THE BLOG
10/03/2014 09:55 am ET Updated Dec 03, 2014

How Can We Internalize Gratitude Into The Growth Of Our Children?

While skimming through my Facebook pages last night, I noticed that there were many of my friends who were challenging others to a certain number of days of gratefuls. This intrigued me. Why would anyone need to be challenged into listing their reasons for being grateful? The lists were lengthy, and they covered a myriad of topics from pets to family members to important events. I do believe that it is important to reflect upon the positives in our lives, but why should it be a "gratitude challenge" that lasts for a specific number of days?

I know that being grateful has so many variations. A small child is grateful for his new toy. A teenager is grateful for that new cell phone. A young graduate is grateful for that first real job. A young woman is grateful for that night out on the town. I could go on and on, but I am not going to. I have just discovered that what I thought was cancer for two and a half months has turned out to be benign. Maybe that sounds mundane, but I am discovering that being grateful means very different things at various stages of life. It is not just the fact of not having to face the end of life too early, but it means facing the daunting tasks that life presents to us. To me life means experiencing the good as well as meeting the rest with a fierceness that intensifies with age.

When I was younger, everything seemed so important to me. When I was a single parent, naturally my children's welfare was at the top of my list. I worried about everything. Would they eat their healthy lunches that I so carefully planned? Would they remember to turn in their homework? Would they get along with each other? Would they make friends with nice children? On and on it went, and I thought that I had complete control over everything. I thought that on some level my worrying would help them succeed. How strange it felt when things did not go smoothly. I was certain that I would have to focus on what I was doing rather than allowing them to go through the natural stages of happiness, sadness and sometimes disappointment.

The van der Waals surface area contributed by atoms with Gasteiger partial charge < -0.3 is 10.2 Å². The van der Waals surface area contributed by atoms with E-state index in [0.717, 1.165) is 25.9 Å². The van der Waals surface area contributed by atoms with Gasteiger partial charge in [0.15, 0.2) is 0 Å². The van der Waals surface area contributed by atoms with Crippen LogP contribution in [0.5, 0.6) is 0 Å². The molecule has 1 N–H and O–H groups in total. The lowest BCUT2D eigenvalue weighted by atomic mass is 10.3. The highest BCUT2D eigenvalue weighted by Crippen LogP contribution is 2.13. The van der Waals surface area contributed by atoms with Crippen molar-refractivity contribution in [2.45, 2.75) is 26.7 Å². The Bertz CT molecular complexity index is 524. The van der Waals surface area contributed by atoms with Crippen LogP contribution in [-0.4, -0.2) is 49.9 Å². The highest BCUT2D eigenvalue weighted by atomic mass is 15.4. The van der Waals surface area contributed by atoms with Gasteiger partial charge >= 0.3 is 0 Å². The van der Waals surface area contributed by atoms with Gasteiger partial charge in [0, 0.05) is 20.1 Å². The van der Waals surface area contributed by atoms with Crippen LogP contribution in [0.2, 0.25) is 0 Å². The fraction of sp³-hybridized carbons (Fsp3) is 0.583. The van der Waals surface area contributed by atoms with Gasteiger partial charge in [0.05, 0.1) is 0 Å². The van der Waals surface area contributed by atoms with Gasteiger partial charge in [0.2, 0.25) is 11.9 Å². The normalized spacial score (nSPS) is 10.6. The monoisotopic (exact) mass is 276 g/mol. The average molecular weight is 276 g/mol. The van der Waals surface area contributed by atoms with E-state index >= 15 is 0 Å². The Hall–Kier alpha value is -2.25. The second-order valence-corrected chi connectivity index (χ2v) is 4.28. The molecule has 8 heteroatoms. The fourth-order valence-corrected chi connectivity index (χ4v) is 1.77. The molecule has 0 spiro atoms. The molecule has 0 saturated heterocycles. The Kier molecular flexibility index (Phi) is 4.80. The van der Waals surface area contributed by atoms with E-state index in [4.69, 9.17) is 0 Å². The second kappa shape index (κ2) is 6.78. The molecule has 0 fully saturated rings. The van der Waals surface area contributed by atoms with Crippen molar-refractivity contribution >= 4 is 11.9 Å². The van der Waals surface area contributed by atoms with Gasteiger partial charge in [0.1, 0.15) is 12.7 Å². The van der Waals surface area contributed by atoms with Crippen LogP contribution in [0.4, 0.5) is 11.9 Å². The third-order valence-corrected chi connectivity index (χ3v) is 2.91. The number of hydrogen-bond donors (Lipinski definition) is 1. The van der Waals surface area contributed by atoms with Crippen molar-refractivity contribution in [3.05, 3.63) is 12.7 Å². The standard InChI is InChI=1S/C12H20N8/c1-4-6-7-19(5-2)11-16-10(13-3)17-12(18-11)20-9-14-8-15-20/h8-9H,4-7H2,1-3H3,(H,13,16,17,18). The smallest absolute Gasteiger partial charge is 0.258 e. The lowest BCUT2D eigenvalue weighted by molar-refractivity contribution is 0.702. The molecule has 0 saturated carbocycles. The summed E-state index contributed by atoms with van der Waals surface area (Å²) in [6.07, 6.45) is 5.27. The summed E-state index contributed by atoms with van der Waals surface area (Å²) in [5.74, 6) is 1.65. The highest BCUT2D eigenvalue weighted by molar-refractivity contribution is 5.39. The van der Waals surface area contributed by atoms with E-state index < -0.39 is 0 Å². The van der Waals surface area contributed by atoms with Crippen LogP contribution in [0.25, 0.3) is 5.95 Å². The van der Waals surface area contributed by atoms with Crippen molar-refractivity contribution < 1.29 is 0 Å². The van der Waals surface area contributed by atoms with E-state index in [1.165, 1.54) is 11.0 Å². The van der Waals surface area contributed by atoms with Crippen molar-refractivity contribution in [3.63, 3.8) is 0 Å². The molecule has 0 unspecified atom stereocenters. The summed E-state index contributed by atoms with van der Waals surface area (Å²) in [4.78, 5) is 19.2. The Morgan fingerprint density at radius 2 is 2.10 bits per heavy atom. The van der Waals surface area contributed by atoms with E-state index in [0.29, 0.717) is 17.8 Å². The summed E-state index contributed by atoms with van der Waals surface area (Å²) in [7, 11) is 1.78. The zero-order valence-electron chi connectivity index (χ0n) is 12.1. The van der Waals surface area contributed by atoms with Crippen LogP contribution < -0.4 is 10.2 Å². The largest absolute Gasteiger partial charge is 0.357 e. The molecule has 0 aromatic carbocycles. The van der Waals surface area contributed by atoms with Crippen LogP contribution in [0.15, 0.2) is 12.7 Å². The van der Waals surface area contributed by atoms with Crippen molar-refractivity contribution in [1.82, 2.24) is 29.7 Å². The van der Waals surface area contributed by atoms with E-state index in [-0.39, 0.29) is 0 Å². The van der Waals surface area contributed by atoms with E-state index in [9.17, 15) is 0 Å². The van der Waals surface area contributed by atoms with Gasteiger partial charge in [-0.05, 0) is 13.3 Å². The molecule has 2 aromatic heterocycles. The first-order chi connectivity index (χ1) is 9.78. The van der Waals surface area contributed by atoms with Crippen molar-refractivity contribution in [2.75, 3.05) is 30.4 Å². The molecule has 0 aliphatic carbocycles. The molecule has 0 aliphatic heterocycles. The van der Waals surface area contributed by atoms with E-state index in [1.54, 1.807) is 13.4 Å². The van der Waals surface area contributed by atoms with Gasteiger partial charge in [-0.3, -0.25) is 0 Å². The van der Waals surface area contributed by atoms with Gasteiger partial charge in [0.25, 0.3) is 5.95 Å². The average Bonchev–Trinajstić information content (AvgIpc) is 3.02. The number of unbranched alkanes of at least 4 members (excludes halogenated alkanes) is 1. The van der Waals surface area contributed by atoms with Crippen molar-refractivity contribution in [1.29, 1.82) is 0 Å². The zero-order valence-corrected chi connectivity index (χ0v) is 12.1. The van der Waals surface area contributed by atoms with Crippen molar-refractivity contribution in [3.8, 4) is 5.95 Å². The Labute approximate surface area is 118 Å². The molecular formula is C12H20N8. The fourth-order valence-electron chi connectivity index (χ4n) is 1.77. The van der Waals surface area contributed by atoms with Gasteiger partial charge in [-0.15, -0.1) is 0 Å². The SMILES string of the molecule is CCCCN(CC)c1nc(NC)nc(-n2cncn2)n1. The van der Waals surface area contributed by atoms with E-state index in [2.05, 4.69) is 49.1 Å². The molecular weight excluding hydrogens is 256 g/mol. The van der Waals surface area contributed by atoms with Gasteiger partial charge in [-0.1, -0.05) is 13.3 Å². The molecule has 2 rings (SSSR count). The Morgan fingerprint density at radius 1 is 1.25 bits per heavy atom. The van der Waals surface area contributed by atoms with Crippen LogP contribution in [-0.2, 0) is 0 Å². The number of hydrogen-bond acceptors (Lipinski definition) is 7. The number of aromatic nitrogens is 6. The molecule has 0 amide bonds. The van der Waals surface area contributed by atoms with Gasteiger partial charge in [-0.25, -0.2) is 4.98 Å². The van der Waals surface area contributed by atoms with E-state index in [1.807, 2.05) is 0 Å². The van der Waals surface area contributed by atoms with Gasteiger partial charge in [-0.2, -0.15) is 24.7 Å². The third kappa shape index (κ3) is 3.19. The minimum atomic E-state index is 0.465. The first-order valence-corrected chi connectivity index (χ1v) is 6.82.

Wasn't that being a good parent? If they suffered, I blamed myself and tried to fix it. I chalked it up to caring about them so much, but it took time for me to realize how little control I really had. It was really far more about the being than it was about the doing. Their journeys were going to be different than mine. My job was to help to direct them and to protect them. It was not to fix everything for them.

During my years of teaching I observed many children's problems. I understood that parents were also trying to fix their children's challenges rather than helping them in their choices. The real growth takes place when a child learns to problem solve, and to make choices in working through the consequences of his or her actions. If parents think that their child's behavior should always be excused, that child will never experience the feeling of being grateful for their successes. Children need to distinguish between the outcome of making mistakes, and the ultimate growth and strength they draw from correcting them. Then they can be grateful that they are going down the right paths.

What will I be grateful for next? It won't be for only the little things. It will be for everything. It will be for having the opportunity to reflect, to be, to live.